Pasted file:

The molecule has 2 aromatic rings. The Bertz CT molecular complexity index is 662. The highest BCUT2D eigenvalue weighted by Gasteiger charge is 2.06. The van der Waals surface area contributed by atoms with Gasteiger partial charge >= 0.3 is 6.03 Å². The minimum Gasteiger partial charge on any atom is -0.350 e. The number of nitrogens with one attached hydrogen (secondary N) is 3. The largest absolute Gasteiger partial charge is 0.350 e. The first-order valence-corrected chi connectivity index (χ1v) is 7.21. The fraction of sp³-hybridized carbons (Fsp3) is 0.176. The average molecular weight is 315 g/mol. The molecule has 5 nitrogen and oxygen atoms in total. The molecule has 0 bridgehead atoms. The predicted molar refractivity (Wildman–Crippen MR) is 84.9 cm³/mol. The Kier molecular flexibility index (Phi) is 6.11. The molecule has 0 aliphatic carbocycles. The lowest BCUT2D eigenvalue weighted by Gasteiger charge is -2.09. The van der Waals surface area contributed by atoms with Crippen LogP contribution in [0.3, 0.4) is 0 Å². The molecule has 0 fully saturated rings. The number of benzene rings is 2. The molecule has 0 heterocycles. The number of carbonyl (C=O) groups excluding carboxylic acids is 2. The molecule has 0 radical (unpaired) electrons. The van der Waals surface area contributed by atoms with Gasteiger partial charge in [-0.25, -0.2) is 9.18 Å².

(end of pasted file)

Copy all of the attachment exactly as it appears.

The molecule has 2 aromatic rings. The Bertz CT molecular complexity index is 662. The highest BCUT2D eigenvalue weighted by Gasteiger charge is 2.06. The van der Waals surface area contributed by atoms with Gasteiger partial charge >= 0.3 is 6.03 Å². The minimum Gasteiger partial charge on any atom is -0.350 e. The number of nitrogens with one attached hydrogen (secondary N) is 3. The largest absolute Gasteiger partial charge is 0.350 e. The first-order valence-corrected chi connectivity index (χ1v) is 7.21. The fraction of sp³-hybridized carbons (Fsp3) is 0.176. The average molecular weight is 315 g/mol. The molecule has 5 nitrogen and oxygen atoms in total. The molecule has 0 bridgehead atoms. The predicted molar refractivity (Wildman–Crippen MR) is 84.9 cm³/mol. The Kier molecular flexibility index (Phi) is 6.11. The molecule has 0 aliphatic carbocycles. The lowest BCUT2D eigenvalue weighted by Gasteiger charge is -2.09. The van der Waals surface area contributed by atoms with Crippen LogP contribution in [0.3, 0.4) is 0 Å². The molecule has 0 fully saturated rings. The number of benzene rings is 2. The molecule has 0 heterocycles. The number of carbonyl (C=O) groups excluding carboxylic acids is 2. The molecule has 0 radical (unpaired) electrons. The van der Waals surface area contributed by atoms with Gasteiger partial charge in [-0.25, -0.2) is 9.18 Å².